Monday, March 19, 2012

Summer in Jordan

Spring is here! and an unseasonably warm one at that. Time again, I suppose, to take out the patio furniture and begin my summer reading. Jordan's a great place for that, perhaps because it's so quiet. Last summer I had a swell time reading some works by Henry James (The Wings of the Dove and A Portrait of a Lady). It's times like these, when the sun is shining and I'm eating the lotus, that I feel I could stay here a long while and be very content.

Monday, March 12, 2012

And as promised . . .

My recent post about Jordan sinking caused quite an uproar, but at last naysayers may see for themselves. I present to you my photographic evidence of Jordan's slow erosion into the valley. In the photograph to the right you can clearly see where the sidewalk and guard rail begin to sink away.

Yes indeed, ladies and gentleman, Jordan is sinking. Best buy your souvenirs and take your photographs now for in another 2 or 3 or 4 centuries (I'll have to consult a geologist) Jordan will be returned to the valley floor. (Hopefully future inhabitants of this quaint little strip have the good sense to move farther inland before then.)

In the great state of Massachusetts, where I was born in raised, several towns were moved in the 1930s to make way for the development a gigantic reservoir which was to supply the Boston area with fresh drinking water. Entire communities were uprooted, graves dug up, town disincorporated. It's a fascinating history; you can read a little bit about it here. I've always tried to imagine what it would been like to live in one those communities at that time, literally waiting for the flood to come and sweep your whole life away. It's something I must research to a fuller degree in the coming months and years.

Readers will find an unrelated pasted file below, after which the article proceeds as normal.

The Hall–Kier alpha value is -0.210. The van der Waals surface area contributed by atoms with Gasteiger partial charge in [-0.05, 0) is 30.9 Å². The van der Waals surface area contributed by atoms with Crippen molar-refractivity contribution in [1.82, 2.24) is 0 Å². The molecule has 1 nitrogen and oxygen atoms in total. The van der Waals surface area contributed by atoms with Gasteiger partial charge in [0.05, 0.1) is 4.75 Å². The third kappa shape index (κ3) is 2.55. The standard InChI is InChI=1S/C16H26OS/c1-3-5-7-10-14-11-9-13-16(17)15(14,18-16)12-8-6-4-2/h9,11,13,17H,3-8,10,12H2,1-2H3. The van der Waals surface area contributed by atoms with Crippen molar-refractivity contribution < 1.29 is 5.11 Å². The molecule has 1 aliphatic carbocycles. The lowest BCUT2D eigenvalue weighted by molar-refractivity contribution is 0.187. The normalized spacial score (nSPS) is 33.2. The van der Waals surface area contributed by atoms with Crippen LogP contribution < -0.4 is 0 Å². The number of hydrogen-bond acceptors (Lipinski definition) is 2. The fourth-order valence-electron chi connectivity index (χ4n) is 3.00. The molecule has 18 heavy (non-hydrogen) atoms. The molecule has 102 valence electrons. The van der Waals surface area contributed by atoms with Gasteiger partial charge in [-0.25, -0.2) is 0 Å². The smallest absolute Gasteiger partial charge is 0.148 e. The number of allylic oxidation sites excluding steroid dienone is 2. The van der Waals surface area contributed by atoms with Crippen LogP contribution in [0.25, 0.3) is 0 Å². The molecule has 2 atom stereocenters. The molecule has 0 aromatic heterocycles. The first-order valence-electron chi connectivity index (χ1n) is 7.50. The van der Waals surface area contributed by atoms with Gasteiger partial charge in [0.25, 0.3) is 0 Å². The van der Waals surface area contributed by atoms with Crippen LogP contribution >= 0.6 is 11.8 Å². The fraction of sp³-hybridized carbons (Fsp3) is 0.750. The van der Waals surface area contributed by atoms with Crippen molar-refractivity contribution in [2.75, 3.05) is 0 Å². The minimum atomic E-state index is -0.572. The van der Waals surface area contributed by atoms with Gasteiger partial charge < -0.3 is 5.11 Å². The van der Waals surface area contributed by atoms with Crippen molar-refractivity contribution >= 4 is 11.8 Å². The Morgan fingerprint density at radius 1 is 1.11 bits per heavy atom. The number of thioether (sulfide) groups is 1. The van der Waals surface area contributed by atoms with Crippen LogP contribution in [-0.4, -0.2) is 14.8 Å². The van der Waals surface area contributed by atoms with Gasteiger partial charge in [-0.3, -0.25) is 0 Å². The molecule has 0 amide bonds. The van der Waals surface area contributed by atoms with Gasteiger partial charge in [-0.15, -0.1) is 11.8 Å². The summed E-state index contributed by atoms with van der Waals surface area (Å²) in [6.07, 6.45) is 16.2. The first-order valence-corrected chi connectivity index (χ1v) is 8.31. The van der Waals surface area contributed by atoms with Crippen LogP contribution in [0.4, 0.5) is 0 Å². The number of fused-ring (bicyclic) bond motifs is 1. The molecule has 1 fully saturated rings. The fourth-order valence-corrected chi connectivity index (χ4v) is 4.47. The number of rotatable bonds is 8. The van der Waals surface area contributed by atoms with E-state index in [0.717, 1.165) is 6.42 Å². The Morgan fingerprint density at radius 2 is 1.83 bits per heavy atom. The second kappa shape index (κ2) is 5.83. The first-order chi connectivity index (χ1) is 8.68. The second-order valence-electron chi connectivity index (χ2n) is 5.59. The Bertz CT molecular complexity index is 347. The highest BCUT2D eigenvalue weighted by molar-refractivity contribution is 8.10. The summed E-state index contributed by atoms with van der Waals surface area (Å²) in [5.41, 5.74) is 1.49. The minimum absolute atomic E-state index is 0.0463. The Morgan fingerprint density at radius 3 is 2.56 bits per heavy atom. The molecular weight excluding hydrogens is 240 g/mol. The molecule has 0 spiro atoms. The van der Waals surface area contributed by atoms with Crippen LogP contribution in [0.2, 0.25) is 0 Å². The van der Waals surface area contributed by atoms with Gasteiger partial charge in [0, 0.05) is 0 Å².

Monday, March 5, 2012

Small Town Precedents

"Did she have a precursor? She did, indeed she did. In point of fact, there might have been no Lolita at all had I not loved, one summer, a certain initial girl-child."—Vladimir Nabakov Lolita

As some might have gleaned from the somewhat sardonic tone I've taken in previous posts, and the equally sardonic attitude I seem to have toward my temporary hometown, I'm at the point in my life where I'm itching to put small-town living on hiatus for a little while and try my hand at a slightly more urban existence. It's not that I have any great aversion to small towns; it's just that I always seem to find myself in one.

I grew up in Medway, Massachusetts, a town too far from Boston to really be considered a suburb. It aesthetic terms, it was a pleasing enough childhood, although it certainly had it's darker undertones—one of our neighbours (or should I say "neighbors") tried to kill his wife and kids, but wound up burning his face off. Beyond this, I recall an air of surreptitiousness seemed to pervade—but if I give too much away here there won't be any impetus to buy my memoir. Please enjoy this promotional video of my hometown, directed by David Lynch:

After Medway, my next small-town experience was in Lennoxville, PQ, where I completed my undergraduate degree. Next to Lennoxville, Medway we a veritable booming metropolis. Beyond the university, Lennoxville didn't have a tremendous lot going for it. I spent most of the time drinking cheap wine in friends apartment and deliberating in the Tim Hortons line as to whether or not I should order mon moyen café in tried, tested, true English, or mysterious French—a beautiful language that can barely distinguish between a house and a home. This video tour will give you some idea of what it was like (although I don't personally recall things looking quite so bleak.)